You occasionally see comments within the photographic community similar to the title of this article, “Actions and Presets are the Devil!” Well, perhaps not the devil, but you may have heard it said that they’re for amateurs or are the bane of creativity and that only those that don’t know what they’re doing use them. I disagree.

Actions and Presets can be bad if used in the wrong way (I’ll refer to them as AP’s from now on); for instance, as a crutch to mask a person’s lack of editing ability. The result of which can only be to hamper your progression and, in turn, creativity.  I would always advise someone to take the time to learn a program before either buying or creating actions. That way you know what everything does, why it’s being used and most importantly, what you want to tweak. 



Why I Use Actions and Presets

I do hours and hours of editing each week. That could be anything from spending hours on one photo in Photoshop to a matter of minutes per photo in Lightroom. AP’s are a huge part of my workflow. I cannot imagine finishing a family photo shoot, having 400-600 images, and going through all the sliders in Lightroom for every image. That sounds like madness to me!

Benefits to using AP’s

Speed – This is an obvious one, but worth mentioning. A well-crafted set of AP’s can really help you fly through your initial edit. Remember, you can always return to images at a later stage to apply those final little touches.

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Memory – This is a big one for me. My memory is appalling! Whenever I used to come across a good Lightroom or Photoshop technique, I’d create an Action or Preset. I still do. Some techniques take lots of steps and without actions, honestly, I would forget.

Encouraging Creativity – That’s right. I genuinely believe that if you have an excellent set of AP’s, it will actually encourage creativity. I find they allow me to flow a little better when I edit, less thinking about the steps and more about the final look.   

For me, those are the three main benefits and really they cannot be underestimated. I guarantee that if you went to any professional retoucher, they would tell you that they use AP’s to some extent. Why not? I have actions for everything; frequency separation, check layers, removing CA, dodging and burning, whitening teeth, enhancing eyes…I could go on and on. Here’s a screen grab of my PS set up. I have the actions in button mode and as you can see there are quite a few.

PS - small

Another minor, but still useful benefit is organization. If you’re anything like me, naming layers can seem a bit of a chore. My PS actions are named and even colour coded which really helps. Sometimes, I manually create layers and am still a little lazy, but having the majority named makes a big difference. Take a look at the image below. Those are all the layers I used on the image above of a friend of mine. Almost all of those layers were created, named and grouped using Actions.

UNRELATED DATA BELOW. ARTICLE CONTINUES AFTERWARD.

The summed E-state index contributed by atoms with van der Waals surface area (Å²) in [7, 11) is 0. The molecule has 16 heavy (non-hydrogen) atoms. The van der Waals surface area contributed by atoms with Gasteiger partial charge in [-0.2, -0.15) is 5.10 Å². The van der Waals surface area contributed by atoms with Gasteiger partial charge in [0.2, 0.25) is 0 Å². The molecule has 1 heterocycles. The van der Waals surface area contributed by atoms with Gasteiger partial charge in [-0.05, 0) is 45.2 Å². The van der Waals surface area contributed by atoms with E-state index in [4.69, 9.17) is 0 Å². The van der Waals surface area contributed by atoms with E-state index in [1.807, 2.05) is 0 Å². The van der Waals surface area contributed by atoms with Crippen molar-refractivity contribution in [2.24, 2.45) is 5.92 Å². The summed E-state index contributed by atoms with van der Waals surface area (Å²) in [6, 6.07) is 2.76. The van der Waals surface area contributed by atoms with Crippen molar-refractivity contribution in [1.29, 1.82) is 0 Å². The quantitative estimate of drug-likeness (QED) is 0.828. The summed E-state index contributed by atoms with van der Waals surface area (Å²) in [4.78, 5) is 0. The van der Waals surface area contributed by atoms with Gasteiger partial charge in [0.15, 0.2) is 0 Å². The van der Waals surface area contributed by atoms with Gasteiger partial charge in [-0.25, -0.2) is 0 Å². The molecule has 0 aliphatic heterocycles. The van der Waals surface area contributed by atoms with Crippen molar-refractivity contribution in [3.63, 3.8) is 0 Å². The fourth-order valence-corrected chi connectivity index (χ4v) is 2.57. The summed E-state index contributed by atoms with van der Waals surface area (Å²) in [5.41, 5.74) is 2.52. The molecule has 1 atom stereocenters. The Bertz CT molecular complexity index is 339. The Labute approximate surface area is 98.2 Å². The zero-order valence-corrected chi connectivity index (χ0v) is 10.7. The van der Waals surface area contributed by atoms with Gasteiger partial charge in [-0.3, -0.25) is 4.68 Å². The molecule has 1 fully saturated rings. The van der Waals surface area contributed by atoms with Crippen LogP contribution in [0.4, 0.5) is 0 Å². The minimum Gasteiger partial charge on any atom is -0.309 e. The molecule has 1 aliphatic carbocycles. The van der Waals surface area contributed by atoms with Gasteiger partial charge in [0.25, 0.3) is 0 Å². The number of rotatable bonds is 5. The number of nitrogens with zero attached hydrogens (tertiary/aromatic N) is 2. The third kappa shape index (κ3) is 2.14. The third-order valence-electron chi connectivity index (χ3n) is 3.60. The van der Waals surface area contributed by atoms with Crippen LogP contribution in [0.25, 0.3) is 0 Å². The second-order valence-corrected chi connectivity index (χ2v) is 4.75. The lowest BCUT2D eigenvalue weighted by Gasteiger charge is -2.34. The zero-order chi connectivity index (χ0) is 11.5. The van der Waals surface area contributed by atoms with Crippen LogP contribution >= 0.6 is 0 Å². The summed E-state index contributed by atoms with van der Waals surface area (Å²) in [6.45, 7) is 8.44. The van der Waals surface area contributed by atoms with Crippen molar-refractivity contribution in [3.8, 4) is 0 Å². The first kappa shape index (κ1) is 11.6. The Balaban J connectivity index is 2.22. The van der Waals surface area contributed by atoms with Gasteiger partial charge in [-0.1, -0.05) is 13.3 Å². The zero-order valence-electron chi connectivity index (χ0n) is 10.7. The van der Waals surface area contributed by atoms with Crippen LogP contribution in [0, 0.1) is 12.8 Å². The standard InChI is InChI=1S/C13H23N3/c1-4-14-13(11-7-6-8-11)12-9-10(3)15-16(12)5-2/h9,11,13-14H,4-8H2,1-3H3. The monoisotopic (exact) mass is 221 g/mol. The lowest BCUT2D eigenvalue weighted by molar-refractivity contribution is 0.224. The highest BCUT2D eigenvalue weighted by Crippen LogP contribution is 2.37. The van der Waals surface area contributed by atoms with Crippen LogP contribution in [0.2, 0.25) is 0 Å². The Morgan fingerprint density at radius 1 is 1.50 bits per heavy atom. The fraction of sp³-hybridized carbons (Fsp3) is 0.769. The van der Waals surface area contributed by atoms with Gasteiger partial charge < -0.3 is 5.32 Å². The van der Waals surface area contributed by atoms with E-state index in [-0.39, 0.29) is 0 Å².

Wow, So I Can Just Use Actions and Presets As a Shortcut For Everything…

NO! Certainly there are lots of places where AP’s can be used, but some tasks just take time, there is no way around it. For example, yes I use an action to set up my frequency separation layers. However, the actual process of removing blemishes and smoothing the transitions between shadows and highlights takes time. I think this is another place where AP’s get a bad name. Some systems claim to do everything and unfortunately, that just can’t work. Those systems will hamper creativity, act as a crutch and ultimately ruin your images. It all comes back to knowing your programs prior to creating or purchasing AP’s.

Now we know that AP’s can be good let me also say that when you purchase systems they are by no means created equally. There are so many opportunities for us as photographers to throw our money down the drain and unfortunately, buying a poorly designed Preset or Action system is one of them.

I’ve accumulated and created all of my PS actions myself and if you go down this route, I cannot stress enough how important it is for you to firstly, record the actions correctly and secondly, have a logical system. If you ignore those two steps, then your actions will probably slow you down. There’s a great video from the guys over at Phlearn which takes you through the proper way to create actions.

I never recommend something I have not tried hence I cannot recommend any PS action systems for you to purchase. If you guys know of any great ones leave a comment below. I can however recommend a great system for Lightroom. I’ve used it for quite some time now, before writing on here, and must say it’s great. Obviously, I am talking about the SLR Lounge Preset system. I’m not going to go into detail about the system as you can find plenty of info and reviews either on here or elsewhere online. I will say that it is very well designed and does a great job at encouraging creativity. And everything is named properly! I can’t stand stupid names for Presets. 



About the Guest Contributor

Max Bridge began his career within the film industry, starting as a Runner and ending as a 2nd AC (assistant cameraman). Max worked on everything from a banned horror film to multi-million pound commercials crewed by top industry professionals. After suffering a back injury, he left the film industry and is now using his knowledge to pursue a career within photography.

 You can find Max on Twitter, Facebook, Pinterest and his website.